Capuano was first, stating that “the federal government should be recreating the economy along green energy lines,” calling green energy “the leading technology of the day.”

Capuano said that Massachusetts “understands entrepreneurial research,” and that, because of that, it will be a leader in developing the green energy industry.

He called for a treaty “along the lines of Kyoto,” and renewed a push to develop the long dormant Cape Wind project to build a wind farm off Cape Cod.

Khazei said that he would vote for a climate change treaty immediately, and that he believes the energy lobby is curbing the fight to stop climate change.

“The reason this bill is stopped in the Senate is because of the energy lobby,” he said, “and I’m not taking that money.”

Khazei advocated for a combination package of solar, wind and biofuel technologies and said he would like to see a collaboration between research institutions like universities, private energy companies and politicians to develop green energy strategies. He likened the situation to the one that created the National Institute of Health, and said he would move to start “a clean energy NIH.”

Pagliuca called the green energy push “a win-win situation,” targeting a 15-year timetable for reducing carbon emissions. He said he believes Massachusetts can reduce carbon by 50 percent by 2025, and that he supports the Copenhagen climate treaty. He said he supports a cap and trade system, noting that it has worked to curb emissions and increase green energy production in Europe.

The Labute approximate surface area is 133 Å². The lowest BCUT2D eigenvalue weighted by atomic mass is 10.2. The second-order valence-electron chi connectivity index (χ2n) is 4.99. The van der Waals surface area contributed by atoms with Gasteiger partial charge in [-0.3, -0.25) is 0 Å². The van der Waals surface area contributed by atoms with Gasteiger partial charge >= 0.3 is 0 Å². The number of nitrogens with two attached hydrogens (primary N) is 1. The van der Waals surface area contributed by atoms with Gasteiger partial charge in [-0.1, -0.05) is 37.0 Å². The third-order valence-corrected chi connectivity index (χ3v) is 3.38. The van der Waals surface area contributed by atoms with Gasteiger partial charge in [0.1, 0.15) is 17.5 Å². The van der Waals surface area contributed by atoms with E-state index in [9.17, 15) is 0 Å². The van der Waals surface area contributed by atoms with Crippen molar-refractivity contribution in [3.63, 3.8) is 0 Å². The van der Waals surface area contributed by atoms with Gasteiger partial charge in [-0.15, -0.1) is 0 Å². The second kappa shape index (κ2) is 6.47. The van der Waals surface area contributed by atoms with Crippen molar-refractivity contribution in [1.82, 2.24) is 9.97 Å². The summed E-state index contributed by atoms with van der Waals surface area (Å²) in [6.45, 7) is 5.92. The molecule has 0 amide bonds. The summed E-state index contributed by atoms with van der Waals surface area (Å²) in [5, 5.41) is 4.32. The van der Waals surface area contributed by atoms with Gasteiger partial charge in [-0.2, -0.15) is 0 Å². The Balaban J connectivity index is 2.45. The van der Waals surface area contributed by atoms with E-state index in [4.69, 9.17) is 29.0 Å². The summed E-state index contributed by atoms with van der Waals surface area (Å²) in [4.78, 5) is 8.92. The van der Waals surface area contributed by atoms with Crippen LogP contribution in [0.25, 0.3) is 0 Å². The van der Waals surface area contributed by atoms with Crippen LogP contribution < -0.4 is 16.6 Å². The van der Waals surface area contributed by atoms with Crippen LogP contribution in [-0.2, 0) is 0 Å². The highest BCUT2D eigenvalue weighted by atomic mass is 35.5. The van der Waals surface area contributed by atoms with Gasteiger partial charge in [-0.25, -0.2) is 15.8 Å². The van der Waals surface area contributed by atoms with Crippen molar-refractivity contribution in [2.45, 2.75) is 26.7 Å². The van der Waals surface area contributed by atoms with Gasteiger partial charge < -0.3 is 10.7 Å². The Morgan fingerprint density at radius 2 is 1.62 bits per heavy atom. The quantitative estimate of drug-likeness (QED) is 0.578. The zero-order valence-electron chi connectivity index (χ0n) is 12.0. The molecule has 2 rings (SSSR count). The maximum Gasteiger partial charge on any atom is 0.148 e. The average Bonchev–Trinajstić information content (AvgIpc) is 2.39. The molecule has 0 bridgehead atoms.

Brown suggested a “total approach to conservation,” but also underscored the economics involved, saying that Massachusetts’ taxes are too high to keep businesses in state with tighter regulations or more taxes for emissions. He decried the cap and trade proposal currently in place, where organizations are taxed by the amount of their emissions, saying that can only make Massachusetts less economically competitive, and suggested lowering corporate taxes. He said the cap and trade tax will cost families approximately $1,700 a year, and that he feels “that is not good for businesses and not good for families.”

Robinson shared Brown’s economic concerns, saying that “the environment shouldn’t ruin the economy,” and suggested increased nuclear power as a viable route for reducing energy costs and emissions. The Martha’s Vineyard native also said he supports the Cape Wind project. He proposed implementing a system where, for every ton of pollutants a business produces, it must invest four tons in other businesses dedicated to reducing pollution.